May 17, 2021 - No Comments!

Branding and the Power of Pattern

The most memorable brands do not live by logos, alone. Instead, they leverage their well-designed mark in every possible manner. The conscious, consistent use of fonts, colors, tone and positioning adds dimension. Some even encompass scent and sound to elevate distinction.

One of the simplest ways to mark territory is through the development of a custom brand pattern. Possible applications range from a subtle background for an engaging website to a star-powered position on a best-selling product. 

We create custom patterns for clients by using elements of their logo in proprietary designs. The objective is to add texture and depth across multiple media for optimal visibility. Branding demands reinforcement, and this is one more way to achieve it.

Here are examples of logos we designed and their custom companion patterns. 

The Power of Process

When I create a custom pattern for a brand, I start by looking at the elements and shapes in the logo. Whether it is a new logo designed by my firm or an established mark, we address it the same way — identify the most significant visuals and build on them. We also consider how to create a seamless repeat with these elements. 

Repeats can be horizontal, vertical, diagonal, block or offset (partial drop or brick). Certain shapes and scales lend themselves to different repeat styles. For example, round shapes half-drop well in an offset repeat because the shapes fit into each other snuggly. Asymmetrical core shapes require additional elements around them to create a block repeat. It takes some experimenting to eliminate striping or gaps for a clean, seamless repeat, especially in designs that need to “read” in all directions (not just up and down, as on wallpaper).

Brand patterns must apply well on myriad surfaces — electronic media; printed small or large on paper, fabric and other substrates; and often rendered flat or dimensionally (e.g. routed into metal). Because these factors can influence the motif’s complexity and color palette, it’s best to know where the pattern will be used before beginning design. Once these specifications are set, it’s exciting to see the variations that emerge. Often, more than one design hits the mark, resulting in a suite of brand patterns that can serve as a library for the client over time.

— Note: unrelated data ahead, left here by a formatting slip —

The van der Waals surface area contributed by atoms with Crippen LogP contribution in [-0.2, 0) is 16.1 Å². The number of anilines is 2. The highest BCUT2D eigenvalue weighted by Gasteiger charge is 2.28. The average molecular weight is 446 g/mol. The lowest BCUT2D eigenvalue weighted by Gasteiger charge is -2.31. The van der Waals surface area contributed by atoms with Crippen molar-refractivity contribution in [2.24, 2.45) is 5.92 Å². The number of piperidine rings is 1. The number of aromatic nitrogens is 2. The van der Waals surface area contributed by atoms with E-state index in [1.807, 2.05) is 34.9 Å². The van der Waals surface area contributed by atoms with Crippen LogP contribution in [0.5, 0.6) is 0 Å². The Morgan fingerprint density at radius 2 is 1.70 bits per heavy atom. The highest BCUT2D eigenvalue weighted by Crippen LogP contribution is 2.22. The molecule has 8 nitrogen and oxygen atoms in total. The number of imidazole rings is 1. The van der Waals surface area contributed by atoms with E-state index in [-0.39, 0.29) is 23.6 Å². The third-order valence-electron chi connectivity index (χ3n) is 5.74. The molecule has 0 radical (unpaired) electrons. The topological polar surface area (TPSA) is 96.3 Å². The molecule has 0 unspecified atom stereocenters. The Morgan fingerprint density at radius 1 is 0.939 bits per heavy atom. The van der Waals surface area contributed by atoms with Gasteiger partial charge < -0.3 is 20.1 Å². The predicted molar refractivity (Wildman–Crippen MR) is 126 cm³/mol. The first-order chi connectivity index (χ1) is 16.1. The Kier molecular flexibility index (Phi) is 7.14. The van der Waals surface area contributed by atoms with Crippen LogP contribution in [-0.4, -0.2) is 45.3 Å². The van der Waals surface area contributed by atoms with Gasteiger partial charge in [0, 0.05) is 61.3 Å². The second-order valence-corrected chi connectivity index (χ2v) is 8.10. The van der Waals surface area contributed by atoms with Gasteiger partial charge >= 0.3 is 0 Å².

The POW! of Results

Here are some examples of designs we’ve created that make it easy to see how the patterns relate to their brands. 

  • Denny’s to-go boxes — Their signature French diamond was overlapped and rotated to create a geometric pattern that also looks like a box motif. 
  • Blackbird General Store tissue paper — The illustration of the bird and branch in the logo was reworked as a toile pattern, a custom take on traditional fabric that reinforced the nature of the brand.
  • What’s the Scoop? cups — The spoon from the “O” is repeated in a simple linear pattern that feels like sprinkles on ice cream. 
  • FCCS conference folders — The conference logo shape repeats in a fine-lined geometric micro-pattern, acting as a texture (further enhanced with gloss and dull varnishes).
  • LiveWell Colorado branding — The colorful burst created the perfect any-direction pattern for branding a variety of communications.
  • Children’s Circle of Care event — The heart of the logo combines with icons from the host hospital to create a pattern to brand the event through a custom tie (fabric), invitations (paper), water bottle (plastic) and more.

Enrich your brand with a custom pattern that creates instant recognition wherever it goes. 

And it can go virtually everywhere.
Contact Helen to get started.

Published by: Helen in Branding, EnSights, NewZ, Patterns

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